White conservatives are deeply invested in white supremacy. They are honest about it. By comparison, there is an ugly strain of white Liberal Racism, that while in comparison to the Right, is very different in how it is expressed. But Liberal Racism shares many of the latter's racist assumptions about people of well as an investment in maintaining and protecting white privilege.

Liberal and Conservative racism both do the work of white supremacy in the United States during the post civil rights era. Unfortunately, the public discourse in the United States has not matured enough to confront such a troubling and challenging social fact.


Shady Grady said...

I've always thought that the post 60s phrase "white male power structure" was a bit of a copout. Racism is not gender specific. It's kinda funny to me that evidently DiFranco can't just say it was a bad idea and move on nor evidently did she have anyone around her that would have pulled her coat about this.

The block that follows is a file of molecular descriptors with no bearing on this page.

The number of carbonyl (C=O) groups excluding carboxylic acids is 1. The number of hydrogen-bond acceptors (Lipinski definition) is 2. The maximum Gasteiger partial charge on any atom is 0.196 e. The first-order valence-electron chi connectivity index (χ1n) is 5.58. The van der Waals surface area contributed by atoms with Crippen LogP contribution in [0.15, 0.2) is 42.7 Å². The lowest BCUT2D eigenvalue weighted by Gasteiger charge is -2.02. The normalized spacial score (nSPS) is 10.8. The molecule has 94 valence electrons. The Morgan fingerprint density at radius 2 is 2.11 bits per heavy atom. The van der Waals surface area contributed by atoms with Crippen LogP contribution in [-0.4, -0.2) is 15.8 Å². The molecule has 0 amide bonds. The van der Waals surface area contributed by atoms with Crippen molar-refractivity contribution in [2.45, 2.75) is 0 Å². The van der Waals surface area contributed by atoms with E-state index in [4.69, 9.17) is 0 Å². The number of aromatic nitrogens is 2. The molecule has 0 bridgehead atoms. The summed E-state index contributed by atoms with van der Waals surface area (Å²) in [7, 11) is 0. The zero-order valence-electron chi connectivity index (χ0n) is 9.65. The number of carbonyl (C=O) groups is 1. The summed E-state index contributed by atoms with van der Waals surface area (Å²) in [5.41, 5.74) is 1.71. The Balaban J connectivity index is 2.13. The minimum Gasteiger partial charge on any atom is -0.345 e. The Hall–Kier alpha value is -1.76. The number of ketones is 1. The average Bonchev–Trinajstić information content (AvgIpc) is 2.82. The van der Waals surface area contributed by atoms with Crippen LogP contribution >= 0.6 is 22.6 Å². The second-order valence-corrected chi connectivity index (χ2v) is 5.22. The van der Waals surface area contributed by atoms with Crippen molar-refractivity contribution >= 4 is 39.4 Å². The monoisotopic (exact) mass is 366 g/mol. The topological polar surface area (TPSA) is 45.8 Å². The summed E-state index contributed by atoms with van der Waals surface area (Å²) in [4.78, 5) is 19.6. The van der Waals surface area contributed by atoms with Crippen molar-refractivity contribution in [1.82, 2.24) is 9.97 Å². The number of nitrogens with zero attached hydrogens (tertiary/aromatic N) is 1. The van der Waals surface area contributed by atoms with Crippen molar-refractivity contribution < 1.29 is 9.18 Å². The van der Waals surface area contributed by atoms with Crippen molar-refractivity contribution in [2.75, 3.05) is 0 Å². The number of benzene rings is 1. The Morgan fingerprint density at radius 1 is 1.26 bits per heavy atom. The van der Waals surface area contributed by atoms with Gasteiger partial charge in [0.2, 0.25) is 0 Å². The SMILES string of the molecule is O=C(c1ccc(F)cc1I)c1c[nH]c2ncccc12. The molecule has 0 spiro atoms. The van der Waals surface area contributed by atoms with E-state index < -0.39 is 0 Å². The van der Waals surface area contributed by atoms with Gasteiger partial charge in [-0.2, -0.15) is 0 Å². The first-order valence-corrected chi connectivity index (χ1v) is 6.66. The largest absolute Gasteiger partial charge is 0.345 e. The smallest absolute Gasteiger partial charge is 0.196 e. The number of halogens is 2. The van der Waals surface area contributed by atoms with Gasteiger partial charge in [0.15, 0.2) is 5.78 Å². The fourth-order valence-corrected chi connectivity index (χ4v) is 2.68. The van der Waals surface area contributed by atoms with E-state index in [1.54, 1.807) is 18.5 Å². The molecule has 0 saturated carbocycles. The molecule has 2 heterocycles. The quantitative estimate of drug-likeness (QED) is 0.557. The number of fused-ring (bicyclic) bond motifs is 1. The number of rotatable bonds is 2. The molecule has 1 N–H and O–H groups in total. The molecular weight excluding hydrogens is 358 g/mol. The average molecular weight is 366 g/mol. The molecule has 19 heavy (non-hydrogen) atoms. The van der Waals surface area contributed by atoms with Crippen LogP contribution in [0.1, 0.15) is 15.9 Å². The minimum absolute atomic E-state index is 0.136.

KissedByTheSun said...

I've said it before and I'll say it again: Debating if conservatives or liberals are the biggest racist is like debating which of two men can urinate the farthest.

Buddy H said...

I remember a few years ago, I invited a co-worker and his wife into my home. He is an artist (although to earn a salary he designs newspaper advertisements) and considers himself a liberal. Actually, beyond a liberal. He is a progressive. His personal website features his cutting-edge artwork, his various philosophies on ART, FILM, MEDIA, etc. Interesting dude, so I invited him and his liberal schoolteacher wife to our house. First thing he says when he sees a framed photo of my wife's father: "He looks smart!"

Bryan Ortez said...

I've learned a lot since coming to this blog, which is why I thank you for helping me feel comfortable to share and comment.